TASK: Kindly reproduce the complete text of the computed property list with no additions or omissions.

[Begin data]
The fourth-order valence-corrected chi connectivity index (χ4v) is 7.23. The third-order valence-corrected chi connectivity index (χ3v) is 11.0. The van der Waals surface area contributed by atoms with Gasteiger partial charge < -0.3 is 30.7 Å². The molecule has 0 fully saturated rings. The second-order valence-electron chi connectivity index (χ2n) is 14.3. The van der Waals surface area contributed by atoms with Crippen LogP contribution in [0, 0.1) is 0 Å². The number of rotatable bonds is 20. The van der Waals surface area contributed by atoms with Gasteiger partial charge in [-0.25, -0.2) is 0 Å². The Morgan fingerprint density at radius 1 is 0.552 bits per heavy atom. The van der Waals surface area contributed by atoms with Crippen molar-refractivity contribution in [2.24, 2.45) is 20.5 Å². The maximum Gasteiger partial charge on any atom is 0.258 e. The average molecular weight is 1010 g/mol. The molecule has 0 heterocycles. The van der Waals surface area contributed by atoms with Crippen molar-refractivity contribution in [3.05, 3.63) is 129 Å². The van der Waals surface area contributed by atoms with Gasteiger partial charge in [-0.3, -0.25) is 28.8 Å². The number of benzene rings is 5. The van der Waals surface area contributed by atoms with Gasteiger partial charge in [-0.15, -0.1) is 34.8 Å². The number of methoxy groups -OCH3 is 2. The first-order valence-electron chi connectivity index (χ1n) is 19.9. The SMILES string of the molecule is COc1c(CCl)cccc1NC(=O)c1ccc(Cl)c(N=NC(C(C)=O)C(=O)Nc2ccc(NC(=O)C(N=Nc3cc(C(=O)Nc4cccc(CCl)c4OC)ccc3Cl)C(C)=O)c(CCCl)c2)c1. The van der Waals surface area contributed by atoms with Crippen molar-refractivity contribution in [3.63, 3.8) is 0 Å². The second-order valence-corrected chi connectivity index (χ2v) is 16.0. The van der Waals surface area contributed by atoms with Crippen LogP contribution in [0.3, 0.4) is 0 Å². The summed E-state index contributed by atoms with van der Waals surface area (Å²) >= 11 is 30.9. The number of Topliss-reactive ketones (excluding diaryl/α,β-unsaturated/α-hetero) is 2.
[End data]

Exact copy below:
The fourth-order valence-corrected chi connectivity index (χ4v) is 7.23. The third-order valence-corrected chi connectivity index (χ3v) is 11.0. The van der Waals surface area contributed by atoms with Gasteiger partial charge < -0.3 is 30.7 Å². The molecule has 0 fully saturated rings. The second-order valence-electron chi connectivity index (χ2n) is 14.3. The van der Waals surface area contributed by atoms with Crippen LogP contribution in [0, 0.1) is 0 Å². The number of rotatable bonds is 20. The van der Waals surface area contributed by atoms with Gasteiger partial charge in [-0.25, -0.2) is 0 Å². The Morgan fingerprint density at radius 1 is 0.552 bits per heavy atom. The van der Waals surface area contributed by atoms with Crippen molar-refractivity contribution in [2.24, 2.45) is 20.5 Å². The maximum Gasteiger partial charge on any atom is 0.258 e. The average molecular weight is 1010 g/mol. The molecule has 0 heterocycles. The van der Waals surface area contributed by atoms with Crippen molar-refractivity contribution in [3.05, 3.63) is 129 Å². The van der Waals surface area contributed by atoms with Gasteiger partial charge in [-0.3, -0.25) is 28.8 Å². The number of benzene rings is 5. The van der Waals surface area contributed by atoms with Gasteiger partial charge in [-0.15, -0.1) is 34.8 Å². The number of methoxy groups -OCH3 is 2. The first-order valence-electron chi connectivity index (χ1n) is 19.9. The SMILES string of the molecule is COc1c(CCl)cccc1NC(=O)c1ccc(Cl)c(N=NC(C(C)=O)C(=O)Nc2ccc(NC(=O)C(N=Nc3cc(C(=O)Nc4cccc(CCl)c4OC)ccc3Cl)C(C)=O)c(CCCl)c2)c1. The van der Waals surface area contributed by atoms with Crippen molar-refractivity contribution in [3.63, 3.8) is 0 Å². The second-order valence-corrected chi connectivity index (χ2v) is 16.0. The van der Waals surface area contributed by atoms with Crippen LogP contribution in [0.3, 0.4) is 0 Å². The summed E-state index contributed by atoms with van der Waals surface area (Å²) >= 11 is 30.9. The number of Topliss-reactive ketones (excluding diaryl/α,β-unsaturated/α-hetero) is 2.